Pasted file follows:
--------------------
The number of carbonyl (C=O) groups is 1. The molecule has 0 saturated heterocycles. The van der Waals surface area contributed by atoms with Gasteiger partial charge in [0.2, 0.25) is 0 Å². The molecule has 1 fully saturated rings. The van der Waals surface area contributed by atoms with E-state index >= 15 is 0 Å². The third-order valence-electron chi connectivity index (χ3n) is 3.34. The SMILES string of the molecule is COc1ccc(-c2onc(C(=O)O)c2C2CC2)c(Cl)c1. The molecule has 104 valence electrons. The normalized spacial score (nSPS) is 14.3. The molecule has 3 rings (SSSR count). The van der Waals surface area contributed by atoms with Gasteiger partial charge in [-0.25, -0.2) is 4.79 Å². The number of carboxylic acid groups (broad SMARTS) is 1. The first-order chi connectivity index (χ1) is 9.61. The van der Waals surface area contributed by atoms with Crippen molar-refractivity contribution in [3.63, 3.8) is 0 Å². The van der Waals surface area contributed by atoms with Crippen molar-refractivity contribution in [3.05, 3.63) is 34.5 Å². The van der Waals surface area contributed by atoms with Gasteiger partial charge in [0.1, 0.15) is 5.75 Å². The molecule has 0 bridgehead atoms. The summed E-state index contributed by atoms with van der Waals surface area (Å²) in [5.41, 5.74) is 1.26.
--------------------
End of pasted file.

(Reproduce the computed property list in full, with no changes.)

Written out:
The number of carbonyl (C=O) groups is 1. The molecule has 0 saturated heterocycles. The van der Waals surface area contributed by atoms with Gasteiger partial charge in [0.2, 0.25) is 0 Å². The molecule has 1 fully saturated rings. The van der Waals surface area contributed by atoms with E-state index >= 15 is 0 Å². The third-order valence-electron chi connectivity index (χ3n) is 3.34. The SMILES string of the molecule is COc1ccc(-c2onc(C(=O)O)c2C2CC2)c(Cl)c1. The molecule has 104 valence electrons. The normalized spacial score (nSPS) is 14.3. The molecule has 3 rings (SSSR count). The van der Waals surface area contributed by atoms with Gasteiger partial charge in [-0.25, -0.2) is 4.79 Å². The number of carboxylic acid groups (broad SMARTS) is 1. The first-order chi connectivity index (χ1) is 9.61. The van der Waals surface area contributed by atoms with Crippen molar-refractivity contribution in [3.63, 3.8) is 0 Å². The van der Waals surface area contributed by atoms with Crippen molar-refractivity contribution in [3.05, 3.63) is 34.5 Å². The van der Waals surface area contributed by atoms with Gasteiger partial charge in [0.1, 0.15) is 5.75 Å². The molecule has 0 bridgehead atoms. The summed E-state index contributed by atoms with van der Waals surface area (Å²) in [5.41, 5.74) is 1.26.